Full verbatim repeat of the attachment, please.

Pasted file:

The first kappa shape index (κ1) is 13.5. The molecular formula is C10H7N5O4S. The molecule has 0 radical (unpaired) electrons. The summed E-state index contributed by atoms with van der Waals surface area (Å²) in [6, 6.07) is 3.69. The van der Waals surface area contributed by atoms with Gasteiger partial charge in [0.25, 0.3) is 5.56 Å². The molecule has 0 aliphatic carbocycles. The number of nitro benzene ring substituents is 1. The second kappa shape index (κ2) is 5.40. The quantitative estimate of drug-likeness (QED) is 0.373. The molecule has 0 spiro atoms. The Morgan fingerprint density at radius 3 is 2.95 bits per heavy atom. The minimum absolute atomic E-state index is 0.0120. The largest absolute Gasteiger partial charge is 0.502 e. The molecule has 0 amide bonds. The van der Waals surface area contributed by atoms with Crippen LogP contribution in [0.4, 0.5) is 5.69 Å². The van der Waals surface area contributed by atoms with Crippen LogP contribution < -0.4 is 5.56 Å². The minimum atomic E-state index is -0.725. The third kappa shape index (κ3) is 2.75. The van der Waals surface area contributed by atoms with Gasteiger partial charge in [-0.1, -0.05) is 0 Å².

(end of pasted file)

The first kappa shape index (κ1) is 13.5. The molecular formula is C10H7N5O4S. The molecule has 0 radical (unpaired) electrons. The summed E-state index contributed by atoms with van der Waals surface area (Å²) in [6, 6.07) is 3.69. The van der Waals surface area contributed by atoms with Gasteiger partial charge in [0.25, 0.3) is 5.56 Å². The molecule has 0 aliphatic carbocycles. The number of nitro benzene ring substituents is 1. The second kappa shape index (κ2) is 5.40. The quantitative estimate of drug-likeness (QED) is 0.373. The molecule has 0 spiro atoms. The Morgan fingerprint density at radius 3 is 2.95 bits per heavy atom. The minimum absolute atomic E-state index is 0.0120. The largest absolute Gasteiger partial charge is 0.502 e. The molecule has 0 amide bonds. The van der Waals surface area contributed by atoms with Crippen LogP contribution in [0.4, 0.5) is 5.69 Å². The van der Waals surface area contributed by atoms with Crippen LogP contribution < -0.4 is 5.56 Å². The minimum atomic E-state index is -0.725. The third kappa shape index (κ3) is 2.75. The van der Waals surface area contributed by atoms with Gasteiger partial charge in [-0.1, -0.05) is 0 Å².